Who can apply for arms?

  • It is a common misconception that heraldry is the sole prerogative of the nobility. Nothing could be further from the truth.  All citizens of Malta, as well as foreign citizens, are entitled to apply for a grant of Arms
  • A grant of Arms should be considered as a singular honour, granted on the basis of a number of criteria: including involvement of the applicant in public life, participation in charitable endeavours or similar works, and the applicant’s life successes which can be educational, professional or business oriented together with honours, both local and foreign that have been received. All Arms are, however, granted at the discretion of the Chief Herald of Arms of Malta
  • All recipients of Maltese Honours are automatically entitled to a grant of Arms
  • An Application form for a grant or registration of Arms can be obtained by contacting the Office of the Chief Herald

Coats of arms already in existence:

1. Existing Personal Arms

  • If it can be proven that certain personal Arms have been in unique and uninterrupted use in Malta for at least three generations by the applicant’s ancestors, those Arms would be considered as part of Malta’s intangible cultural heritage and would be registered, as they stand. In other cases, the Chief Herald would use his discretion as regards registration.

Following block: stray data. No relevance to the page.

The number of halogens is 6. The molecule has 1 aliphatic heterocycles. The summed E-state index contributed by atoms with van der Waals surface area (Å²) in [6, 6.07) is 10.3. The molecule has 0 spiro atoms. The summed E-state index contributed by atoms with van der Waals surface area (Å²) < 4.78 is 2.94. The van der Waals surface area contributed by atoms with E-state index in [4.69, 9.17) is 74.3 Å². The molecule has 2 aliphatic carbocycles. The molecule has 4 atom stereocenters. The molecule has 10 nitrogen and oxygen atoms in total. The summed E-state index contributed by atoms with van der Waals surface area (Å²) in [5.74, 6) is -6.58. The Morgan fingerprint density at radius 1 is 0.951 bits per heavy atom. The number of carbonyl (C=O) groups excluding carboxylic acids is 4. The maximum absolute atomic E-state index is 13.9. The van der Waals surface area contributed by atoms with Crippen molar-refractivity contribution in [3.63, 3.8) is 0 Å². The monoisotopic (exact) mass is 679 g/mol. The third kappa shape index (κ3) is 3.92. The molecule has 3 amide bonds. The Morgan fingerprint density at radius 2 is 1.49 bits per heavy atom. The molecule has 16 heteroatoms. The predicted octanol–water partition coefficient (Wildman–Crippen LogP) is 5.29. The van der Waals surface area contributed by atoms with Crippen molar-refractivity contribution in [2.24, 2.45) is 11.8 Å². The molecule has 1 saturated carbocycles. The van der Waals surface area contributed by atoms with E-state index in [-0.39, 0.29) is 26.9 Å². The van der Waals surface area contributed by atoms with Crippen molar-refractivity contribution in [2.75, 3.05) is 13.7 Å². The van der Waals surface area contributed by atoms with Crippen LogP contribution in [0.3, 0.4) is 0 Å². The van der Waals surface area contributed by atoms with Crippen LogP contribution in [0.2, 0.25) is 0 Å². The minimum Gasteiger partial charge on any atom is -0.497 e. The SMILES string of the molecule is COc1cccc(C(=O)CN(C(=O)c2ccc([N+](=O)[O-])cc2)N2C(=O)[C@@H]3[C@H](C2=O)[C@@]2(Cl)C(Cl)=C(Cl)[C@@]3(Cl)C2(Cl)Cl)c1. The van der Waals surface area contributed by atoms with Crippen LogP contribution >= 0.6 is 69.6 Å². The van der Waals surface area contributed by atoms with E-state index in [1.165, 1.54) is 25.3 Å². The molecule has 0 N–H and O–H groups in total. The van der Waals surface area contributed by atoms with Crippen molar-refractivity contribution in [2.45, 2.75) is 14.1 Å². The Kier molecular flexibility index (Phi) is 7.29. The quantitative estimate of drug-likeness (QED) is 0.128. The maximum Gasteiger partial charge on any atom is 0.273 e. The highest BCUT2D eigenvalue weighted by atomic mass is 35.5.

• Arms already formally granted and/or registered by other recognised heraldic authorities are registrable at the Office of The Chief Herald of Arms, subject naturally to the rights of others. Recognised” refers to heraldic institutions recognised by the State in which they are situated e.g. The College of Arms (England, Wales, and other territories), Court of the Lord Lyon (Scotland), Office of the Chronicler King of Arms of Castile, and Léon (Spain), The Chief Herald of Ireland (Eire), The Chief Herald of Canada, The Bureau of Heraldry of South Africa and so forth.
  • It shall be the sole decision of the Chief Herald of Arms to determine whether any particular institution is to be “recognised” and such recognition is normally on a mutual basis.

2. Impersonal Arms

  • When considering an application by entities (impersonal Arms) from any institution such as a company, club, or society, the Chief Herald of Arms would need to consider, among other things,
  • the nature of that institution, so as to ensure that it is non-controversial and generally socially acceptable,
  • the time scale during which that institution has been in existence,
  • the number of members that institution possesses
  • in the case of a business, the financial position of that company.